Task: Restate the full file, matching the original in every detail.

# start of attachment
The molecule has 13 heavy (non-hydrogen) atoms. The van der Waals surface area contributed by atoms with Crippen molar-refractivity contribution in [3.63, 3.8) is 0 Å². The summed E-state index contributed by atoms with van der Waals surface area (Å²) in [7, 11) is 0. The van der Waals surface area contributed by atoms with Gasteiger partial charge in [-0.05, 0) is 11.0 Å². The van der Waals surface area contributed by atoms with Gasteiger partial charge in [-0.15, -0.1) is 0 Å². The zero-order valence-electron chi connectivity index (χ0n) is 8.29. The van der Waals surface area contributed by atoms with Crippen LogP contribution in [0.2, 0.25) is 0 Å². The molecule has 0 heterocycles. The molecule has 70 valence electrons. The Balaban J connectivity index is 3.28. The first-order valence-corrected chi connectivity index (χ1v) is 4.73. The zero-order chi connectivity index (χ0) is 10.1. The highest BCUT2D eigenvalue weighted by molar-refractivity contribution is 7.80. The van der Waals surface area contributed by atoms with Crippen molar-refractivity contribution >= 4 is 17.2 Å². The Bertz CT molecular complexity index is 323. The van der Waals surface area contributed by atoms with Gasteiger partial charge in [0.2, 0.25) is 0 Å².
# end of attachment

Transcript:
The molecule has 13 heavy (non-hydrogen) atoms. The van der Waals surface area contributed by atoms with Crippen molar-refractivity contribution in [3.63, 3.8) is 0 Å². The summed E-state index contributed by atoms with van der Waals surface area (Å²) in [7, 11) is 0. The van der Waals surface area contributed by atoms with Gasteiger partial charge in [-0.05, 0) is 11.0 Å². The van der Waals surface area contributed by atoms with Gasteiger partial charge in [-0.15, -0.1) is 0 Å². The zero-order valence-electron chi connectivity index (χ0n) is 8.29. The van der Waals surface area contributed by atoms with Crippen LogP contribution in [0.2, 0.25) is 0 Å². The molecule has 0 heterocycles. The molecule has 70 valence electrons. The Balaban J connectivity index is 3.28. The first-order valence-corrected chi connectivity index (χ1v) is 4.73. The zero-order chi connectivity index (χ0) is 10.1. The highest BCUT2D eigenvalue weighted by molar-refractivity contribution is 7.80. The van der Waals surface area contributed by atoms with Crippen molar-refractivity contribution >= 4 is 17.2 Å². The Bertz CT molecular complexity index is 323. The van der Waals surface area contributed by atoms with Gasteiger partial charge in [0.2, 0.25) is 0 Å².